When you combine these characteristics, you become a Flexible, Adaptive, Learning Organization—a FALO. A FALO is a business with a strong culture that provides a competitive edge in our unstable world. Look no further than the example of Electro Brothers Inc. to see the difference a shift towards a flexible, adaptive and learning work culture can make between growing a business and losing a business.
The FALO Formula
The FALO equation is: Flexibility + Learnability = Adaptability. This is like E=mc² for business.
Here’s a closer look:
- What happens when you have high flexibility but low learnability? Organizations and people like this are lost and directionless. Being flexible is important, but there needs to be a reason behind the need for flexibility. Flexibility needs to be purposeful instead of just agreeable.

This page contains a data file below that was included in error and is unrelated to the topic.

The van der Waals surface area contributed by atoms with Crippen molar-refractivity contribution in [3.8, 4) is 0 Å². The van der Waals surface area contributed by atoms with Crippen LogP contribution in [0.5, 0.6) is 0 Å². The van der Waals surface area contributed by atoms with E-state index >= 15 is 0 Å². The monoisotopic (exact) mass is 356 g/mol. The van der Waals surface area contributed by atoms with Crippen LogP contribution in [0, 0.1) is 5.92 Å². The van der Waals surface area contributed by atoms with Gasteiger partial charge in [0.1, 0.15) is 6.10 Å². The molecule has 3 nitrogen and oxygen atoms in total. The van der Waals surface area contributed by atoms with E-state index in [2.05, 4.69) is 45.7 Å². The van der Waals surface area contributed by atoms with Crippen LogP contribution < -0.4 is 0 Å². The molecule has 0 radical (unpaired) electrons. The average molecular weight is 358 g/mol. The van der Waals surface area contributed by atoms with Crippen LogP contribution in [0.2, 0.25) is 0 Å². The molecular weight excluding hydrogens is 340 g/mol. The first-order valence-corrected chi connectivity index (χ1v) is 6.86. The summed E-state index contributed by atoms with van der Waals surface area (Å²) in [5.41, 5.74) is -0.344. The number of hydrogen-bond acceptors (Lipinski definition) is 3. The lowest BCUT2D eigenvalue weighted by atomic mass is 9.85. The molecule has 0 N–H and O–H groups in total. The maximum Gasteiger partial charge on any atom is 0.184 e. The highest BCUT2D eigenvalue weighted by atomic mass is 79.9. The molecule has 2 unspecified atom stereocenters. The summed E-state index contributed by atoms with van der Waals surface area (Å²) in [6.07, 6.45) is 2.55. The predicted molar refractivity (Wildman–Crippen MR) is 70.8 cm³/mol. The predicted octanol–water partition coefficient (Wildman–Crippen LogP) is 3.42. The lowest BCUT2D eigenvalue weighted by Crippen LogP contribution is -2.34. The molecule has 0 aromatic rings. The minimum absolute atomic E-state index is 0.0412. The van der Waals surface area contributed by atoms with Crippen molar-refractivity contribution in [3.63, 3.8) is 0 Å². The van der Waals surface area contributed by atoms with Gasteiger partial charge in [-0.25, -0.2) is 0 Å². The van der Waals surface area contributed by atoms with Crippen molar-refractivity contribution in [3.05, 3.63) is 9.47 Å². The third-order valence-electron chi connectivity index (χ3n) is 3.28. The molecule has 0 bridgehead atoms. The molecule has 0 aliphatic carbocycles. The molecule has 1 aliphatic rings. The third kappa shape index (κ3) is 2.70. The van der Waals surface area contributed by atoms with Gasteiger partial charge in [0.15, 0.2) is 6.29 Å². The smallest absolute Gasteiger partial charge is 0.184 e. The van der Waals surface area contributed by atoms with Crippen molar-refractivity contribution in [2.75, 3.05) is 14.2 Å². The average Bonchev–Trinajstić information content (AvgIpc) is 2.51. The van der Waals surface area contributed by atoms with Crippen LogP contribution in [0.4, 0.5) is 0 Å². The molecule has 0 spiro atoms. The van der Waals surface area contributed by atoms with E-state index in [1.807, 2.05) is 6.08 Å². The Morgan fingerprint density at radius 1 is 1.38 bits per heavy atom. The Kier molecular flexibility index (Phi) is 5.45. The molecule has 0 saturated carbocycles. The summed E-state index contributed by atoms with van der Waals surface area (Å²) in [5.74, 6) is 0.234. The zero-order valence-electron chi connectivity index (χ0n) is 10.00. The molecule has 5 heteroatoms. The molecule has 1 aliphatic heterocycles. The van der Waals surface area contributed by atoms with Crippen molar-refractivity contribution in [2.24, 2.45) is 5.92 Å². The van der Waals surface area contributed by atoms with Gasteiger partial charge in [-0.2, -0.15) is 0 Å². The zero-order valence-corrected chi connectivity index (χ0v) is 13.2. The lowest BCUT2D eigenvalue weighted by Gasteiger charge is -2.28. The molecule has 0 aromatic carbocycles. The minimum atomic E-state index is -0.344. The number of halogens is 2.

- What happens when you have high learnability and low flexibility? People and organizations like this have knowledge and skills but aren’t open to ideas and solutions that differ from their current ones. They’re rigid, much like Bob Electro was. No amount of skill can make up for a business strategy that isn’t working, and an unwillingness to change a strategy severely limits the competitive edge that highly skilled and knowledgeable workers and managers can create for a business.
You need a high-enough level of both traits to effectively adapt to change. How do you achieve a high level of flexibility and learnability? The answer is simple. Focus on changing the organization’s culture before changing the strategy.
Changing Business Culture for Adaptability